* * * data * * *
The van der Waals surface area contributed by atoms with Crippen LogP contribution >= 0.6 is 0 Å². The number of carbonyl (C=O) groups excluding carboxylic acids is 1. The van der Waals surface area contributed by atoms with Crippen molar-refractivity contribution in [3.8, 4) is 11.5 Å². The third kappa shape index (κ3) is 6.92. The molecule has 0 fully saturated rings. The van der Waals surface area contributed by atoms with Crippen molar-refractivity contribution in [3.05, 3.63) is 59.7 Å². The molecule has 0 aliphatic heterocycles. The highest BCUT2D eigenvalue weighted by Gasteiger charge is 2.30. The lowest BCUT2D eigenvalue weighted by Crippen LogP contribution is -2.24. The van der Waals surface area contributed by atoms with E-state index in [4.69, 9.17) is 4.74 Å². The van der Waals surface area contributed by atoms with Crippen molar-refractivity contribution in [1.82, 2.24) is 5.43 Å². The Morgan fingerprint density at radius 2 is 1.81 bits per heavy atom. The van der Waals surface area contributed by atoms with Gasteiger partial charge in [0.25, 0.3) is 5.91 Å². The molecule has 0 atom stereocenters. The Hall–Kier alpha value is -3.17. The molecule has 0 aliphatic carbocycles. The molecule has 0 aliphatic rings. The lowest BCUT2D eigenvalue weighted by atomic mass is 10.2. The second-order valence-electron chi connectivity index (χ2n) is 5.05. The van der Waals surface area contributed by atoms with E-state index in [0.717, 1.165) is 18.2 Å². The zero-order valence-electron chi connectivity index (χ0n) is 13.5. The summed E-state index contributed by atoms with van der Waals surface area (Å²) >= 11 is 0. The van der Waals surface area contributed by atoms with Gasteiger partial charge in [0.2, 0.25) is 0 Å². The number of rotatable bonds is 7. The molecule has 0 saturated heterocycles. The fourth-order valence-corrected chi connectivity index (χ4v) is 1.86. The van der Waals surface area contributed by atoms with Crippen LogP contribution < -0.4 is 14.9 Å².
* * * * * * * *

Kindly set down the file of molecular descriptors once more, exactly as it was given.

The van der Waals surface area contributed by atoms with Crippen LogP contribution >= 0.6 is 0 Å². The number of carbonyl (C=O) groups excluding carboxylic acids is 1. The van der Waals surface area contributed by atoms with Crippen molar-refractivity contribution in [3.8, 4) is 11.5 Å². The third kappa shape index (κ3) is 6.92. The molecule has 0 fully saturated rings. The van der Waals surface area contributed by atoms with Crippen molar-refractivity contribution in [3.05, 3.63) is 59.7 Å². The molecule has 0 aliphatic heterocycles. The highest BCUT2D eigenvalue weighted by Gasteiger charge is 2.30. The lowest BCUT2D eigenvalue weighted by Crippen LogP contribution is -2.24. The van der Waals surface area contributed by atoms with E-state index in [4.69, 9.17) is 4.74 Å². The van der Waals surface area contributed by atoms with Crippen molar-refractivity contribution in [1.82, 2.24) is 5.43 Å². The Morgan fingerprint density at radius 2 is 1.81 bits per heavy atom. The van der Waals surface area contributed by atoms with Gasteiger partial charge in [0.25, 0.3) is 5.91 Å². The molecule has 0 atom stereocenters. The Hall–Kier alpha value is -3.17. The molecule has 0 aliphatic carbocycles. The molecule has 0 aliphatic rings. The lowest BCUT2D eigenvalue weighted by atomic mass is 10.2. The second-order valence-electron chi connectivity index (χ2n) is 5.05. The van der Waals surface area contributed by atoms with E-state index in [0.717, 1.165) is 18.2 Å². The zero-order valence-electron chi connectivity index (χ0n) is 13.5. The summed E-state index contributed by atoms with van der Waals surface area (Å²) >= 11 is 0. The van der Waals surface area contributed by atoms with Gasteiger partial charge in [0.2, 0.25) is 0 Å². The number of rotatable bonds is 7. The molecule has 0 saturated heterocycles. The fourth-order valence-corrected chi connectivity index (χ4v) is 1.86. The van der Waals surface area contributed by atoms with Crippen LogP contribution < -0.4 is 14.9 Å².